This article was originally published by Radio Free Europe/Radio Liberty and is reprinted with permission.
A video shows a group of Afghan men and boys, all tied together with rope, being led away by police officers.
The 30-second video, widely shared on social media this month, purportedly shows a group of Afghan refugees who were arrested in Pakistan’s southern province of Sindh.
They are believed to be among the around 1,500 Afghan refugees, including women and children, who have been arrested in Sindh in recent weeks.
The authorities have said the Afghan nationals were charged with violating the Foreigners Act, a Pakistani law amended in 2016 that empowers authorities to deport foreigners lacking proper documentation. Courts can also fine or imprison foreigners for violating the law.
Those representing the Afghan citizens, however, complain that hundreds have been unlawfully arrested.
The mass arrests have fueled fears that Pakistan is waging a new crackdown against the millions of Afghan refugees and migrants residing in the South Asian nation. The authorities have warned foreigners that they will be deported or imprisoned for up to three years if they fail to renew their visas by December 31.
Tens of thousands of Afghans have fled to Pakistan since the Taliban seized power last year, joining the several million Afghan refugees and migrants already residing in the country for decades.
Many of the new arrivals have remained in Pakistan because of delays in getting visas to Western nations. Most have said they cannot afford the hundreds of dollars needed to renew their Pakistani visas.
Abdul Wakil, an Afghan national, said his son was among the hundreds of Afghans recently arrested in Sindh. He said some of those arrested, including his son, had valid visas or refugee status.
“Those in prison are living in horrible conditions,” Wakil, who requested that his real name not be used, told RFE/RL’s Radio Azadi. “Someone needs to pay attention to our plight.”
Muniza Kakar, a lawyer who is voluntarily representing Afghan refugees arrested in Pakistan, has helped free hundreds of people in recent days.
“I’ve met up to 400 imprisoned Afghans who had [valid] visas, but police confiscated their passports,” she told Radio Azadi.
Kakar said that when she pressed the police to return the documents, they refused and claimed no one was carrying any papers.
“Such treatment is aimed at tormenting Afghans who have been arrested,” she said.
Sohail Faiz, a senior police official in Karachi, the provincial capital of Sindh, said the arrests were part of a “combing operation against illegal immigrants” and would continue.
Senior leaders in Sindh’s provincial government have said Afghans are a “key source of violence and crime.” They have urged Islamabad for years to return Afghans to their homeland or resettle them in the northwestern province of Khyber Pakhtunkhwa, located along the Afghan border.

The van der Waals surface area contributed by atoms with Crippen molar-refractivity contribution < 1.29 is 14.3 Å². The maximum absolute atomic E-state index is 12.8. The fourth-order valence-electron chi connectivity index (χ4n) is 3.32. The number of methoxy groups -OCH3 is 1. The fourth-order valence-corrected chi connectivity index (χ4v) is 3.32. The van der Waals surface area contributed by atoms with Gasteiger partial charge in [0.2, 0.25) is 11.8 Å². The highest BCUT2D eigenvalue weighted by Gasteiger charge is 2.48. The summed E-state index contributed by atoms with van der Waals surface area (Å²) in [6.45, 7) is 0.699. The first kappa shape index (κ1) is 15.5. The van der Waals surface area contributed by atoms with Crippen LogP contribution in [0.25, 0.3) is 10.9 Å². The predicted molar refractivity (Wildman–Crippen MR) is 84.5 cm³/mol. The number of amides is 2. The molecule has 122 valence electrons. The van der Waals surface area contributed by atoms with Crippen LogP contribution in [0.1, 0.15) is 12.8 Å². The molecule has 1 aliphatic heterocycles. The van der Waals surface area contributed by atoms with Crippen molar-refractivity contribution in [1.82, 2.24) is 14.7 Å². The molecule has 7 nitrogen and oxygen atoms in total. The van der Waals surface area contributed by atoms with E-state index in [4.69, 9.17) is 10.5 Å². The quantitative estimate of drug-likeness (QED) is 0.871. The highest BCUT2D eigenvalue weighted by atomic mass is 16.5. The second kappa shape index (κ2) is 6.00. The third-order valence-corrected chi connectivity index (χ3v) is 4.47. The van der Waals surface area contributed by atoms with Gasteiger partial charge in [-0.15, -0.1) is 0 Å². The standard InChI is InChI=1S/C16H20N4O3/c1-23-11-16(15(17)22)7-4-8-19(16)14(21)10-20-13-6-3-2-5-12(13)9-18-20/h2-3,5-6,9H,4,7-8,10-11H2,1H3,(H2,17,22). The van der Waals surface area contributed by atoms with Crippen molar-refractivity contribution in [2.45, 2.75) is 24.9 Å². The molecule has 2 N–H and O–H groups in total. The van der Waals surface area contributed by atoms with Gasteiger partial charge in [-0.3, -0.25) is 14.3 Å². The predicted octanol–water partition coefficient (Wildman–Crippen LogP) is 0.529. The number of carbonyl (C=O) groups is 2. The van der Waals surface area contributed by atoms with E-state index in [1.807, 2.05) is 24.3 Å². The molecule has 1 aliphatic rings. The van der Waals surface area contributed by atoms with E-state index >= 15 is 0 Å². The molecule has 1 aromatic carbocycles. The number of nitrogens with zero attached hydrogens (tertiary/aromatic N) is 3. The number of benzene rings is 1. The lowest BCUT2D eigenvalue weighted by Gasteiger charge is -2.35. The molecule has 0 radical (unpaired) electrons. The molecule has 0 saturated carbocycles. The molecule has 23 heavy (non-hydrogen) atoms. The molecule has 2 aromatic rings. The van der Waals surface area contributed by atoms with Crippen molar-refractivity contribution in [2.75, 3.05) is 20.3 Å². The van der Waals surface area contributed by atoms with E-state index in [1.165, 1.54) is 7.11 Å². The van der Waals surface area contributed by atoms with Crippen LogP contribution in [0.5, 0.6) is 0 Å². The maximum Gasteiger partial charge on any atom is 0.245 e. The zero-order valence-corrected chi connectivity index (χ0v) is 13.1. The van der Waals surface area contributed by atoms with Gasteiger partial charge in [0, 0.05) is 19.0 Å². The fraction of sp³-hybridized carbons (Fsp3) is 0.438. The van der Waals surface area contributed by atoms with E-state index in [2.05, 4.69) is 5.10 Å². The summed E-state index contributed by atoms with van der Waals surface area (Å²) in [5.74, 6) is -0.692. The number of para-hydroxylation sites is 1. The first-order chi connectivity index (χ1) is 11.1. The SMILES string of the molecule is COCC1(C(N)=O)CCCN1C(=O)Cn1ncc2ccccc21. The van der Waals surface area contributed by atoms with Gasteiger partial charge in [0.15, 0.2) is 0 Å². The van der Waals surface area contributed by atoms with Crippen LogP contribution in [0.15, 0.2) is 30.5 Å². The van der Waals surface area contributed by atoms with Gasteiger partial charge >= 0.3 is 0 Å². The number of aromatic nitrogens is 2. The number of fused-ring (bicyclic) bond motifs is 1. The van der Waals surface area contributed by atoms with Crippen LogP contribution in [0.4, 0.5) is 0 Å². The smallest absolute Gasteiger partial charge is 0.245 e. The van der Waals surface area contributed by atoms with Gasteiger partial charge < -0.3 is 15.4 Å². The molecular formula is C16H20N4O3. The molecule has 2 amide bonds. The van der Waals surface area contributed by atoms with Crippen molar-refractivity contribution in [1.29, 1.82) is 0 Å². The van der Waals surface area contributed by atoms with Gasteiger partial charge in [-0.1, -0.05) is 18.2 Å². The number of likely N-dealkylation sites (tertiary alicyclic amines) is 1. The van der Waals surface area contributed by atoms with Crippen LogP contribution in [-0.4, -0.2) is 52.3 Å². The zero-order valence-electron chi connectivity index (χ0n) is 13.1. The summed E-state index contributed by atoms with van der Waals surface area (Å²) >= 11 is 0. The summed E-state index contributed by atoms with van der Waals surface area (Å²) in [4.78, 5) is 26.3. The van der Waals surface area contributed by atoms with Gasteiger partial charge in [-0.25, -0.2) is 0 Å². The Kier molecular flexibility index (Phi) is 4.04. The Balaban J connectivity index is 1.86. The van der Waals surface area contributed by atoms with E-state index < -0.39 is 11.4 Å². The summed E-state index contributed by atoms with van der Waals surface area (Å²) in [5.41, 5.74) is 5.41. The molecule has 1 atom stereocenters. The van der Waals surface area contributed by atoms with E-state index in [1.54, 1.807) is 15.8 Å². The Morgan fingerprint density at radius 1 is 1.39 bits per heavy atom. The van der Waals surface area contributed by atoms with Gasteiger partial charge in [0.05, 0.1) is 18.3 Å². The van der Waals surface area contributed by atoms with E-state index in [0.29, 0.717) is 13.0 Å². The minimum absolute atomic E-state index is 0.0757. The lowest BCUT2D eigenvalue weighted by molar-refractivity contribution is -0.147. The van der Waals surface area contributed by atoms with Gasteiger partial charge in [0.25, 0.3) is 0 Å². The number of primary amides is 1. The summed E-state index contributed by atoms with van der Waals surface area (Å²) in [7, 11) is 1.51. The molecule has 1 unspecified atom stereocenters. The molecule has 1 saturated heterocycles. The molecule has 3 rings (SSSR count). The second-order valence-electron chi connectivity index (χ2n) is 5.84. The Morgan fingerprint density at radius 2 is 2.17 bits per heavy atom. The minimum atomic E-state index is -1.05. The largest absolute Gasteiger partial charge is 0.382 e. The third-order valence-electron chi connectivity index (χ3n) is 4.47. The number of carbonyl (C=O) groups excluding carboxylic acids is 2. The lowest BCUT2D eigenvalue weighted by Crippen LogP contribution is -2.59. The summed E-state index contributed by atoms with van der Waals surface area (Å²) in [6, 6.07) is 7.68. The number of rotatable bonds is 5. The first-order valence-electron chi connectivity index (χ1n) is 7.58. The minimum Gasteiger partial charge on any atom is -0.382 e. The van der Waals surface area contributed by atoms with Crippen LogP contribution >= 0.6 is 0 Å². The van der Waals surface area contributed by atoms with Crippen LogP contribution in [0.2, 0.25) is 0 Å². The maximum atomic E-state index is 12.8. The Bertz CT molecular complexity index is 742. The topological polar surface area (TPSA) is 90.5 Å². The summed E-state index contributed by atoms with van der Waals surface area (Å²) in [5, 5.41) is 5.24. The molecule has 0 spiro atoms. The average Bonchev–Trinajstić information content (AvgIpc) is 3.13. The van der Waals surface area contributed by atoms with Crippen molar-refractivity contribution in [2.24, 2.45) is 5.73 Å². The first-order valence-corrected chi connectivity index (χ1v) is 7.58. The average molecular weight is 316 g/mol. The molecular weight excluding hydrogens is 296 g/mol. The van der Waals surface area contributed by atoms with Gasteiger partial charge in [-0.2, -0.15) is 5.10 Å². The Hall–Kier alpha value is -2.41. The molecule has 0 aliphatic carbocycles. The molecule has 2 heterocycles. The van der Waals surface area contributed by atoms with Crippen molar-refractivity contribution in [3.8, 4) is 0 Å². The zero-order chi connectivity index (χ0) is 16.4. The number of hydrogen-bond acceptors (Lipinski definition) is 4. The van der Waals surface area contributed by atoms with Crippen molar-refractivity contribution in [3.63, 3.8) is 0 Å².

The United Nations refugee agency has criticized Pakistan’s mass arrests of Afghan refugees in recent weeks.
“Refugees should not be punished or criminalized for exercising their fundamental human right to seek asylum,” said Qaiser Khan Afridi, a spokesman for the UNHCR in Pakistan.
He said the UNHCR has called on Pakistan to suspend the forced return of Afghans regardless of their status, including asylum seekers who have had their claims rejected.
“We continue to urge neighboring countries, including Pakistan, to protect those seeking safety, as they have done for many years,” he said.
Mohsin Dawar, a lawmaker from Khyber Pakhtunkhwa, told parliament that the Pakistani government is “responsible for formulating a law that must address” the problems of Afghan refugees.
“No one leaves their homeland unless they are forced to,” he said on November 14.
Islamabad has said some 250,000 Afghans have entered Pakistan since January 2021, most of them arriving after the Taliban takeover in August 2021. Most of them are educated professionals looking to resettle in another country.
Former government workers, rights campaigners, and journalists have expressed fears of Taliban persecution. Others have said they wish to escape the Taliban’s hard-line rule. The economic freefall has shuttered businesses and left scant options for alternative livelihoods. And the dire health-care situation has forced many Afghans to look abroad to Pakistan for medical treatment.
Before their arrival, Islamabad was already hosting an estimated 1.4 million documented refugees. Several hundred thousand more Afghans live in the country undocumented. So far this year, the UN’s International Organization for Migration (IOM) has recorded the return of more than 65,000 Afghan refugees from Pakistan to Afghanistan.
Islamabad is not a signatory to international conventions on the rights of refugees. Pakistan has faced widespread accusations by Afghan refugees of harassment, ill-treatment, arbitrary detentions, and forced returns to Afghanistan.
Akbar, an Afghan national who has been living in hiding in Pakistan since his visa expired and who requested his real name not be used, said many Afghans fear a new clampdown by Pakistani authorities.
“Everyone is anxious about what will happen to them,” he told RFE/RL’s Radio Azadi.